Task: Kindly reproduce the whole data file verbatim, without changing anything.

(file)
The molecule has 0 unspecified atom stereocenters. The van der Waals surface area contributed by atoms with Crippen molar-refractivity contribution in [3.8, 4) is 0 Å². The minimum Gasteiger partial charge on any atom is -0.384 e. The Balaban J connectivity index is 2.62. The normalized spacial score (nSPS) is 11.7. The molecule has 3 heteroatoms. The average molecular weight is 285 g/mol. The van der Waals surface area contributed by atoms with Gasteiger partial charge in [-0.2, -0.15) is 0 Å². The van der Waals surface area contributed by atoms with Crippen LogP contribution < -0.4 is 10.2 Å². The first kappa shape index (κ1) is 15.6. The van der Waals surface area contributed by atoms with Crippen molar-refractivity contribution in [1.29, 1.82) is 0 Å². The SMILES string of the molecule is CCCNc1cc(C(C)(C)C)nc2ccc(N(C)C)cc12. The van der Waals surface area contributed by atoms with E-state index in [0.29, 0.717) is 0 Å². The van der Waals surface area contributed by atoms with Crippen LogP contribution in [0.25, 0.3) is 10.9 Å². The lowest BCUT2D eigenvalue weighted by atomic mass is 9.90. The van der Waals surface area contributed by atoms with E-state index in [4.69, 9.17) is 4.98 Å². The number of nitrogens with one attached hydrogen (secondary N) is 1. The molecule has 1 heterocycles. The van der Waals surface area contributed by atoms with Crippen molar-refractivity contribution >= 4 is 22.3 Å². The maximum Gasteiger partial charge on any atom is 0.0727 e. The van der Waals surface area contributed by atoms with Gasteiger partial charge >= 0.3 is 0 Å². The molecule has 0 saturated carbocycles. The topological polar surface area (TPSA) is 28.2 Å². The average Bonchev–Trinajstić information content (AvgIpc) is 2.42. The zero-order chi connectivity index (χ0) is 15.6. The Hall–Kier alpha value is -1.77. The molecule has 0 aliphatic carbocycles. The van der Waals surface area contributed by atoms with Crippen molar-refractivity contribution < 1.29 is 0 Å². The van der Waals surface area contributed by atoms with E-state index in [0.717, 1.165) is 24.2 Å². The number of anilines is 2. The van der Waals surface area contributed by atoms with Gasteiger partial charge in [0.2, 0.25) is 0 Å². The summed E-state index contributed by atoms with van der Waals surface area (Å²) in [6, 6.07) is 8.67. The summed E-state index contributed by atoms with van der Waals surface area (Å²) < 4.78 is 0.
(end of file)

The molecule has 0 unspecified atom stereocenters. The van der Waals surface area contributed by atoms with Crippen molar-refractivity contribution in [3.8, 4) is 0 Å². The minimum Gasteiger partial charge on any atom is -0.384 e. The Balaban J connectivity index is 2.62. The normalized spacial score (nSPS) is 11.7. The molecule has 3 heteroatoms. The average molecular weight is 285 g/mol. The van der Waals surface area contributed by atoms with Gasteiger partial charge in [-0.2, -0.15) is 0 Å². The van der Waals surface area contributed by atoms with Crippen LogP contribution < -0.4 is 10.2 Å². The first kappa shape index (κ1) is 15.6. The van der Waals surface area contributed by atoms with Crippen molar-refractivity contribution in [1.29, 1.82) is 0 Å². The SMILES string of the molecule is CCCNc1cc(C(C)(C)C)nc2ccc(N(C)C)cc12. The van der Waals surface area contributed by atoms with E-state index in [0.29, 0.717) is 0 Å². The van der Waals surface area contributed by atoms with Crippen LogP contribution in [0.25, 0.3) is 10.9 Å². The lowest BCUT2D eigenvalue weighted by atomic mass is 9.90. The van der Waals surface area contributed by atoms with E-state index in [4.69, 9.17) is 4.98 Å². The number of nitrogens with one attached hydrogen (secondary N) is 1. The molecule has 1 heterocycles. The van der Waals surface area contributed by atoms with Crippen molar-refractivity contribution >= 4 is 22.3 Å². The maximum Gasteiger partial charge on any atom is 0.0727 e. The van der Waals surface area contributed by atoms with Gasteiger partial charge >= 0.3 is 0 Å². The molecule has 0 saturated carbocycles. The topological polar surface area (TPSA) is 28.2 Å². The average Bonchev–Trinajstić information content (AvgIpc) is 2.42. The zero-order chi connectivity index (χ0) is 15.6. The Hall–Kier alpha value is -1.77. The molecule has 0 aliphatic carbocycles. The van der Waals surface area contributed by atoms with Crippen molar-refractivity contribution < 1.29 is 0 Å². The van der Waals surface area contributed by atoms with E-state index in [0.717, 1.165) is 24.2 Å². The number of anilines is 2. The van der Waals surface area contributed by atoms with Gasteiger partial charge in [0.2, 0.25) is 0 Å². The summed E-state index contributed by atoms with van der Waals surface area (Å²) in [6, 6.07) is 8.67. The summed E-state index contributed by atoms with van der Waals surface area (Å²) < 4.78 is 0.